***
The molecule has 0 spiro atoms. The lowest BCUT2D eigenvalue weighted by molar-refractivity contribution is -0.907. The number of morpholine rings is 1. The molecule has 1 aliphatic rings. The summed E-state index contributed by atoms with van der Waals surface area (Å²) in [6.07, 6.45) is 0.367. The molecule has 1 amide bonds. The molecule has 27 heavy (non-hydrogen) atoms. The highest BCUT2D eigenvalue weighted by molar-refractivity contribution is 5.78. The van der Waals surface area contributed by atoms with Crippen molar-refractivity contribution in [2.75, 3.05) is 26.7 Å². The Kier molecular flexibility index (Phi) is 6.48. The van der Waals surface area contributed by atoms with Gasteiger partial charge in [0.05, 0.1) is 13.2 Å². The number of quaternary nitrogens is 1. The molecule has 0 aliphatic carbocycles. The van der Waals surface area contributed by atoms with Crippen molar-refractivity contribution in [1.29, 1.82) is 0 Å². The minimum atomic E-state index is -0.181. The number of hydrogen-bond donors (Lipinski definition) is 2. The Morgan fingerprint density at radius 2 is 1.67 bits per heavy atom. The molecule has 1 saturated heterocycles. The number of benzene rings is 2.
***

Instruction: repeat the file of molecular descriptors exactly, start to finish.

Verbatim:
The molecule has 0 spiro atoms. The lowest BCUT2D eigenvalue weighted by molar-refractivity contribution is -0.907. The number of morpholine rings is 1. The molecule has 1 aliphatic rings. The summed E-state index contributed by atoms with van der Waals surface area (Å²) in [6.07, 6.45) is 0.367. The molecule has 1 amide bonds. The molecule has 27 heavy (non-hydrogen) atoms. The highest BCUT2D eigenvalue weighted by molar-refractivity contribution is 5.78. The van der Waals surface area contributed by atoms with Crippen molar-refractivity contribution in [2.75, 3.05) is 26.7 Å². The Kier molecular flexibility index (Phi) is 6.48. The van der Waals surface area contributed by atoms with Gasteiger partial charge in [0.05, 0.1) is 13.2 Å². The number of quaternary nitrogens is 1. The molecule has 0 aliphatic carbocycles. The van der Waals surface area contributed by atoms with Crippen molar-refractivity contribution in [1.29, 1.82) is 0 Å². The minimum atomic E-state index is -0.181. The number of hydrogen-bond donors (Lipinski definition) is 2. The Morgan fingerprint density at radius 2 is 1.67 bits per heavy atom. The molecule has 1 saturated heterocycles. The number of benzene rings is 2.